Henry pulls her close, tucking her head under his chin, stroking her back. “What if I fail, Henry? What if I have to go home to my parent’s house and admit to everyone that I can’t hack it. It’s not fair Henry. It wasn’t supposed to be this hard. No one told me it was going to be so hard.” Henry says nothing. He has no answer. Her fears are his own. If he voices them, he thinks he would crumble and take her down with him. He holds her closer. It is the least he can do.
She settles down a bit after a minute, then looks up into his face. Her eyes and nose are red. “You love me, Henry, don’t you? At least I have you. At least we have each other.” Suddenly she is kissing him, fervently, ardently. He isn’t sure if she is trying to feel complete or in control, but he recognizes her hunger like his own. He kisses her back, wondering if she is being selfish or he is. He whispers that he loves her over, and over, and over. She clutches him tight to her and chokes back a sob at his words. For the second time that night, they are intimate. This is a rare occasion for them, even rarer for them to be so frantic about their love-making.
Afterwards, Meg gets up to use the restroom. She wipes her eyes as she stands. Henry watches her naked body as she gets up, her silhouette as she turns on the bathroom light and then closes the door behind her. He feels the absence of the warmth of her body.
Meg comes out of the already dark bathroom and quickly hops back into bed. She curls up on her side, facing away from Henry, not even touching him. She feels like a stranger in his bed, no longer the woman who was desperate to love and feel that she was only minutes ago. He wants to reach out to her, to recapture those emotions that made them feel so close, but he knows this is futile. She’s gone now. He hopes she will come back to him, but he knows better than to hold his breath waiting.
In the following month Henry gets a promotion at work. It doesn’t seem that way, but his title changed and he is getting paid a little bit more. He is basically doing the same work but now people treat him like he has more authority. Meg was pleased with him, but he caught a look on her face, like she was calculating his status versus her own.
Meg and Henry spend almost every night together. Henry is starting to feel antsy and stifled as Meg starts changing little things around his house one at a time, as if he wouldn’t notice that way. He can see her everywhere. Her blanket, made of a material that makes him colder than he would be without it, now draped on the back of the couch. His things tucked in drawers and cupboards. His disorganized piles of notes on his desk are shuffled together until he can’t find anything anymore.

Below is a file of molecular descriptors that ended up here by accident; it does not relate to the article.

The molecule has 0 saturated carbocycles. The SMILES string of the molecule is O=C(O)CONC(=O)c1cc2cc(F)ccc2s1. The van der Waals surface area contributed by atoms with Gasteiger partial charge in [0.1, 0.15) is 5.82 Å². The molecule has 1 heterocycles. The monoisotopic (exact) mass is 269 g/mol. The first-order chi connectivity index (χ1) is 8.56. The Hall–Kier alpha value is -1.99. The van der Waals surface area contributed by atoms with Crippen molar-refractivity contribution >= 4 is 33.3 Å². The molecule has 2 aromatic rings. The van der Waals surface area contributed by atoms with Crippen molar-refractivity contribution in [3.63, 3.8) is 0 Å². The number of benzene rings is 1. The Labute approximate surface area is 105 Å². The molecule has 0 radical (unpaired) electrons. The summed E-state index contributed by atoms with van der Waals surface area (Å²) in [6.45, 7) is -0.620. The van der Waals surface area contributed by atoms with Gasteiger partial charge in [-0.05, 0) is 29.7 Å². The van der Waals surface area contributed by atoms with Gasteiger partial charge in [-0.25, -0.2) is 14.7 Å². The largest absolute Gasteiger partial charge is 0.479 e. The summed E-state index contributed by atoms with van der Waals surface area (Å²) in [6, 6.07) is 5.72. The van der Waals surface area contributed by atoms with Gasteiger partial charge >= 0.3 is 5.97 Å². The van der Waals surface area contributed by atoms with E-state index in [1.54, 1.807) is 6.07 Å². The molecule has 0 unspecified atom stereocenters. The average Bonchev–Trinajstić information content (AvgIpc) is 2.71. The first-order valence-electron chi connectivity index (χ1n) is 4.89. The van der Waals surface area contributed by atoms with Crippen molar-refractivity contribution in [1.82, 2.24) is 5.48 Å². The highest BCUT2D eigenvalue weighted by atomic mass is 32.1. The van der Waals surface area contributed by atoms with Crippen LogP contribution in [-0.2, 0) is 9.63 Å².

This is one of the few nights that Meg is out to dinner with some friends of hers and isn’t there. Henry had been looking forward to this night, but now that he has the apartment to himself, he doesn’t know what to do. He opens a book to read, but his eyes glaze over the pages and absorb none of the words. He starts to walk around his apartment aimlessly. With everything that has been changing, he feels like he’s exploring his own home.
They never spoke about that night where Meg had been so vulnerable with Henry. He wanted to bring it up, more than once, but that door felt nailed shut. Meg hasn’t been that open with him since then. If anything, she has doubled down, her sense of focus and determination heightened as they move about their lives as if nothing happened. It makes Henry’s heart ache. Not just for the gap of intimacy he feels, but because her shutting the door on him makes him feel like he can’t expose his own fears to her. He feels the instability of that keenly, but Henry is never one to rock the boat.
He ambles to the fridge, opening it and closing it, not even hungry. He looks around his kitchen. There is a pad of paper on the desk that Meg put there so they can make a grocery list or leave notes for each other if they leave when the other is gone. Henry sits down and looks at the blank pad. Absently, he starts drawing a bird sitting on a tree branch, then some vines, and then a monkey. The monkey is trying to get the attention of the bird by showing how he can reach the bananas up high, but she is shy and hides behind her feathers. Before he knows it, Manny the Monkey and Phoebe the Parrot are going on an adventure through the jungle, and he can almost see himself in it.
He glances up at the clock. Meg is out later than usual. There is a shiver that crawls up his spine, like he is doing something wrong, as he looks at the cartoon he drew. He takes the paper, folds it, and hides it in the back of a nearby book without even thinking about what he is doing.
A week later Meg is staying the night at Henry’s. They’d mostly been at her house that week. When they go to bed on Friday night, Meg grabs her book and reading glasses. Henry climbs into bed next to her and turns on the TV. She side-eyes him and he turns down the volume and brightness. She opens her book and his drawing from his night alone falls out. Meg blinks rapidly and holds up the paper in confusion. Henry’s stomach drops.
“What is this?”
“Oh, I, um-” Henry stutters.
Meg slowly opens the paper and turns it over, looking at it.
“Did you draw this?” she asks.
“Yes,” he admits quietly.
“Huh,” she says. Henry’s heart is pounding. “Cute,” she says dismissively. “In the future, please don’t put your doodles in my books, I don’t want the ink to smudge the pages.”